Fantasy role-playing, or any genre where spirits and deities are involved, gives us an exciting insight into an important element of human culture. Religion as separate from daily life is quite unique to modern times. In days past, certainly there were impious and blasphemous persons. In general though, people would follow the religious customs of their land and culture. In some places, it was genuinely believed that religious observations played a central role in deciding battles and averting natural disasters. The gods’ favor could earn a bountiful harvest and their wrath could mean famine. To play a character who lives in such a world and culture I list below four different ways to approach religion. It doesn’t matter that your character is not a miracle worker or a knight of the church, in a religious society almost everyone will incorporate religion into their life in one way or another. Here are my suggestions.
1) The Pious Layman
One does not need to be a member of the clergy to be devoted to one’s deity. Consider taking time to burn offerings to invoke good favor, or maybe offer gold to request peace for the souls of your ancestors? In a polytheistic setting the idea of converting people to your faith is likely totally foreign. But you serve your god well and try to live out the customs of your people as best as you can, with conviction and probably even pride.
I love this. Superstition, in a world of quarreling gods, spirits, and arcane powers is storytelling gold. It’s so very natural and human to revert to superstition. Real belief with little understanding is a breeding ground for superstition. And in a world where you don’t have science to answer the why behind the seasons and weather, earthquakes and invaders, and just about anything beyond human control, an easy answer to grasp is “spirits made it happen”. Your people may have superstitions or maybe your character invents their own. Consider interpreting anything strange as an omen.
3)The Lip Server
There are many reasons to go through the motion of religion even when your heart's not in it. Maybe to you religion is more about culture and identity. Consider a few basic rituals that connect you with your roots. Something more like a societal pledge then a deeply religious prayer. This character probably has little use for religious contemplation but when it comes to the ceremonies of their people it’s best to go through the motions.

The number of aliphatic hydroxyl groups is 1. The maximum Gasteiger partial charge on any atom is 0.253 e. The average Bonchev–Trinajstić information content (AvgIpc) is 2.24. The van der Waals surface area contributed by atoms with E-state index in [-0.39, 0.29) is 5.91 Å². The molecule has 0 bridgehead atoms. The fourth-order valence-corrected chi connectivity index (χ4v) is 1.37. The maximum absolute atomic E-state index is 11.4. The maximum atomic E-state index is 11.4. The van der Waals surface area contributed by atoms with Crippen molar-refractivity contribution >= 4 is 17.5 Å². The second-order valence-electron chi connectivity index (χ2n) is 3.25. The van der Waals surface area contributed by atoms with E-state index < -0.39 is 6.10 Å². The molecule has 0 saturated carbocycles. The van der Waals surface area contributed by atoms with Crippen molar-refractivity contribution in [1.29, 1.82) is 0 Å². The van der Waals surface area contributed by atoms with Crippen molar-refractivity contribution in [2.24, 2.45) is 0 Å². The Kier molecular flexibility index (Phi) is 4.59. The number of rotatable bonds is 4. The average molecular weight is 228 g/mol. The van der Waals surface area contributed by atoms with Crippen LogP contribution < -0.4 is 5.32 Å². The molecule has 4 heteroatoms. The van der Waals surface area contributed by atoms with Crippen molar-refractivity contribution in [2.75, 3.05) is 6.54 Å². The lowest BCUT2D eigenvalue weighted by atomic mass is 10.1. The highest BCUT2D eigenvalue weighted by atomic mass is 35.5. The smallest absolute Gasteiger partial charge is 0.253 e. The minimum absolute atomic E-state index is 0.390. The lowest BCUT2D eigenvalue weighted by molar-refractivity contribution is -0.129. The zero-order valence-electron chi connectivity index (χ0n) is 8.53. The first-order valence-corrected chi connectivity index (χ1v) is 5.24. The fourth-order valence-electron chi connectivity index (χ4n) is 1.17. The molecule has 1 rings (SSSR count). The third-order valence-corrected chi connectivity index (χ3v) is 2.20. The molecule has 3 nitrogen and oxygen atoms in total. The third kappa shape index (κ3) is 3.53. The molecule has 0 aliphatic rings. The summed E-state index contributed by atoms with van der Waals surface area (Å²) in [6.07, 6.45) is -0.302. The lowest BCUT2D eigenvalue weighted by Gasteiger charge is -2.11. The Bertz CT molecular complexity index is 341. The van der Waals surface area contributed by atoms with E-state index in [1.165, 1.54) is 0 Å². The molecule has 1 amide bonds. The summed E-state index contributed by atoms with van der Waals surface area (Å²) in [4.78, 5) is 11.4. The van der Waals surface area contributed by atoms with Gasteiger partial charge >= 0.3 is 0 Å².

4) The Powermonger
In any culture where religion is at the centre of life you will find people looking to become that centre of life. It’s become a Hollywood stereotype that middle ages bishops were greedy, power hungry manipulators. But many were in fact the princes and rulers of vast lands, they were politicians, not just churchmen. But consider as well the druids, shaman, and witch doctors of tribal societies. They demand great respect and held high positions of power in their societies. To play a powermonger one does not need to be evil, but consider what you might demand of those around you; loyalty, obedience,and perhaps a bent knee. The spirits and deities of fantasy realms are powerful and terrifying things, those who wield such power become themselves powerful and terrifying.
A great questions to always keep in mind could be something along the lines of: How would I act if I actually believed my character’s religion was real? This, and the expectation that other people in this world also all believe this religion is real. For me the biggest challenge in fantasy role-playing is adopting the polytheistic mindset that many fantasy realm settings have. As our own North American culture has roots in monotheistic Christianity it can be easier for us to draw inspiration from what we already may know, all four of these suggested character types fit well inside this framework. Developing our characters and worlds by taking queues from history and really dwelling on the divine connections our characters strive for can really bring our games to life.
Anthony is lifelong dreamer and hobbyist who approaches role-playing as one part storyteller and one part rules lawyer. Role-playing interests include world building, back stories, character accents and voices, and trying to keep his inner simulationist in check.
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